Altimeter Setting: 30.06 inches Hg
Temperature/Dew Point: 21°C / 17°C
Precipitation and Obscuration: No Obscuration; No Precipitation
Departure Point: Tampa, FL (TPF)
Type of Flight Plan Filed: None
Destination: SEBASTIAN, FL (X26)
Type of Clearance: VFR
Departure Time: 1537 EDT
Type of Airspace: Class E 

Airport Information

Airport: PETER O KNIGHT (TPF)
Runway Surface Type: Concrete
Airport Elevation: 7 ft
Runway Surface Condition: Dry
Runway Used: 22
IFR Approach: None
Runway Length/Width: 3583 ft / 100 ft
VFR Approach/Landing: Forced Landing

Wreckage and Impact Information

Crew Injuries: 1 None
Aircraft Damage: Substantial
Passenger Injuries: N/A
Aircraft Fire: None
Ground Injuries: N/A
Aircraft Explosion: None
Total Injuries: 1 None
Latitude, Longitude: 27.910556, -82.449722 (est)

NTSB Identification: ERA17LA128
14 CFR Part 91: General Aviation
Accident occurred Sunday, March 12, 2017 in Tampa, FL
Aircraft: PIPER PA28, registration: N8447R
Injuries: 1 Uninjured.

This is preliminary information, subject to change, and may contain errors. Any errors in this report will be corrected when the final report has been completed. NTSB investigators may not have traveled in support of this investigation and used data provided by various sources to prepare this aircraft accident report.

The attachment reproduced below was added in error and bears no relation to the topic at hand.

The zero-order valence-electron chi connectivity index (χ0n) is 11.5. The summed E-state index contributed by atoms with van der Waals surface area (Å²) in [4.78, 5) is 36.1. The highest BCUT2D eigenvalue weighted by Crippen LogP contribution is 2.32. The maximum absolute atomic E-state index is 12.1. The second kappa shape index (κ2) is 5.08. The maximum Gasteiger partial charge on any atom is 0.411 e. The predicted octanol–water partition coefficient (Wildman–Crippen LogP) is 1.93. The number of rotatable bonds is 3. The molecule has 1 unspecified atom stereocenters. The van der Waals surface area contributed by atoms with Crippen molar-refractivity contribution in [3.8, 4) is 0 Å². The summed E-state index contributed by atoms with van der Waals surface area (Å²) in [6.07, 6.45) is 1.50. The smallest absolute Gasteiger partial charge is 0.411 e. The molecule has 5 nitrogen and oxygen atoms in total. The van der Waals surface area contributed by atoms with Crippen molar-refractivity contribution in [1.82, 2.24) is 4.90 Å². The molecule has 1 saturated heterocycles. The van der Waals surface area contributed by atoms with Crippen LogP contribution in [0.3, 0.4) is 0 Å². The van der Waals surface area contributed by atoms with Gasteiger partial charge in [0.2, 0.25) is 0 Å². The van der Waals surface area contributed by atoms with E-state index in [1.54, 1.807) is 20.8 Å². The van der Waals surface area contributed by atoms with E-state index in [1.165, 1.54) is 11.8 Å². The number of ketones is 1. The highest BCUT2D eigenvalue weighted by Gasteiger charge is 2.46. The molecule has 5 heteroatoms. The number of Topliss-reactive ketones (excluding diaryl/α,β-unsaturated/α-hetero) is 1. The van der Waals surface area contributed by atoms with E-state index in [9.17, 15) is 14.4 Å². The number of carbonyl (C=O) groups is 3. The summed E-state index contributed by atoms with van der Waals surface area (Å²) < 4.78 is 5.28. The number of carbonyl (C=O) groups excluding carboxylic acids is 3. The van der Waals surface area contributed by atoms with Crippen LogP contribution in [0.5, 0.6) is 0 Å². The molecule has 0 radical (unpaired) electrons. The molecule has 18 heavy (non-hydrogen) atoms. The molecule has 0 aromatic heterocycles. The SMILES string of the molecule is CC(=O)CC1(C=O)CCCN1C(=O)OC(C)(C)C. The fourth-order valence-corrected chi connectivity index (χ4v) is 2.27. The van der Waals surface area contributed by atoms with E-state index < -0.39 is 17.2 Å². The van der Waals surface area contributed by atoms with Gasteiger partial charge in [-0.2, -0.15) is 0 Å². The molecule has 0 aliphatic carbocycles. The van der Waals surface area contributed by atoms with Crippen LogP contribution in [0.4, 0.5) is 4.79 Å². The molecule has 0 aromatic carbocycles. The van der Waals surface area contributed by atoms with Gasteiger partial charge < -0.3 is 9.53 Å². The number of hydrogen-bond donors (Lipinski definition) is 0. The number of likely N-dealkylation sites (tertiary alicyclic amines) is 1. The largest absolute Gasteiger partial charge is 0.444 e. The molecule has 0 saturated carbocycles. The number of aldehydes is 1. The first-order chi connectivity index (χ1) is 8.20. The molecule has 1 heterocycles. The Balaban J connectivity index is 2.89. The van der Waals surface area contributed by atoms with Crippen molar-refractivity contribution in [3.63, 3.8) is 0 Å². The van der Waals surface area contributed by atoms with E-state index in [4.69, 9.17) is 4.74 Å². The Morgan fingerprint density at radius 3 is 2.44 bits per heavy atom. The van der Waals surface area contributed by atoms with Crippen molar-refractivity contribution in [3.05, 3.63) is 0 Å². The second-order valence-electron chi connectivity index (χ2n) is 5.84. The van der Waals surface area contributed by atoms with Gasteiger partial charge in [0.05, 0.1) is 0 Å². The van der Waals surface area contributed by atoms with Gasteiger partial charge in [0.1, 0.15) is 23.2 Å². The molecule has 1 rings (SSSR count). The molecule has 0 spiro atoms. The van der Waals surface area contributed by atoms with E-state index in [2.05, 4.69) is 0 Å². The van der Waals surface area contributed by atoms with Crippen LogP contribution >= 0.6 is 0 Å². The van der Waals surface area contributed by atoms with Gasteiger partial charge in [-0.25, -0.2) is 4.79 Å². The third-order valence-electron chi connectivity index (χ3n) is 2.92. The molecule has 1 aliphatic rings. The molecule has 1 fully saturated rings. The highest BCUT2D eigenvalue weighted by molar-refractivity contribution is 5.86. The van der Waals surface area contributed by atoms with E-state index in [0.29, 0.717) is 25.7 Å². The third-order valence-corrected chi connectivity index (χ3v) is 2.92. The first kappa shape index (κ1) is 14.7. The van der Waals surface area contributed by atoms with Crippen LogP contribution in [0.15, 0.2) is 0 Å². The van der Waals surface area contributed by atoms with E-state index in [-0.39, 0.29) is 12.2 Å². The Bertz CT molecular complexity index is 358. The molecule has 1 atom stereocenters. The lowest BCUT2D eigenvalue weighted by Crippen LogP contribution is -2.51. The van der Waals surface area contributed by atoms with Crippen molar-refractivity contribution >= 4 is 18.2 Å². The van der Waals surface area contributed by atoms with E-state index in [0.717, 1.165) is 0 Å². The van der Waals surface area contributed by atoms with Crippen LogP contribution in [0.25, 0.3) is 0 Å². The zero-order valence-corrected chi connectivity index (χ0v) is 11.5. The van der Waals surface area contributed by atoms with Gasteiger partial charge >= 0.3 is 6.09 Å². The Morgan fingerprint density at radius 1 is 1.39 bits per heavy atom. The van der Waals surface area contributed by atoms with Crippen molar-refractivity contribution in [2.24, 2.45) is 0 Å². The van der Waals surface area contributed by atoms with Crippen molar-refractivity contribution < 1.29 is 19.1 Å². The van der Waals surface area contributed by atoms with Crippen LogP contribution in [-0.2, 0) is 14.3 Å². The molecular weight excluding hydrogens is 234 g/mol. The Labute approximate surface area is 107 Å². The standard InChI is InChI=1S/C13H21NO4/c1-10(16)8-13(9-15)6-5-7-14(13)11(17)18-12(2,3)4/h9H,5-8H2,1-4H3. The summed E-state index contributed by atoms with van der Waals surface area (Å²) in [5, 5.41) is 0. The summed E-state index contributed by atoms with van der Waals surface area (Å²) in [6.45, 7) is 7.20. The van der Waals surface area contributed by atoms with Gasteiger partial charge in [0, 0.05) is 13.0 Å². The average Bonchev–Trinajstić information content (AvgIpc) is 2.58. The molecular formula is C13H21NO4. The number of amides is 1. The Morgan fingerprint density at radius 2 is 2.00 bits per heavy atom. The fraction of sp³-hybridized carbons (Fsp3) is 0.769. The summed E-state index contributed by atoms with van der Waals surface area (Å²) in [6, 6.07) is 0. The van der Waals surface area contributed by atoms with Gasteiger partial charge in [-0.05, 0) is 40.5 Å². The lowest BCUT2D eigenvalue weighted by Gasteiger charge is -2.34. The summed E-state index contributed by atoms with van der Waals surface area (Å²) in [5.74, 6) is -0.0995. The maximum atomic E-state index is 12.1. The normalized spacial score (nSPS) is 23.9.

On March 12, 2017, about 1537 eastern daylight time, a Piper PA-28-140, N8447R, impacted the water during a forced landing shortly after takeoff from Peter O Knight Airport (TPF), Tampa, Florida. The private pilot was not injured. Visual meteorological conditions prevailed and no flight plan was filed for the flight to Sabastian Municipal Airport (X26), Sabastian, Florida. The personal flight was conducted the provisions of 14 Code of Federal Regulations Part 91.

According to the pilot, he rented the airplane two days prior to the accident flight, to fly from X26 to TPF for several days. The flight on March 10 was uneventful. On March 12, he arrived at the airport around 1230 and started his preflight inspection of the airplane. The pilot stated he "sumped" the tanks and the fuel was clear of debris. The rest of the preflight inspection was normal and no anomalies were noted. The engine run-up and magneto checks were normal, and he started his take off roll on runway 22.

At 60 knots airspeed, he rotated and started to climb. Upon reaching about 100 feet above ground level, he noticed a loss of engine power and the rpm started to drop. He verified fuel and oil pressure were good and started looking for a place to land. He further stated he could not abort the take-off and land safely on the runway, so he decided to try to turn back to the airport and land on the cross runway. During the turn, he realized he would not make it back to the airport and decided to ditch the airplane into the surrounding water. Once he ditched the airplane, he exited through the cockpit door and a local boater picked him up and took him to shore.

Examination of the wreckage by a Federal Aviation Administration inspector revealed that the left wing separated from the airplane. The windshield was fractured in several areas and the right wing leading edge was damaged.

The airframe and engine were retained for further investigation.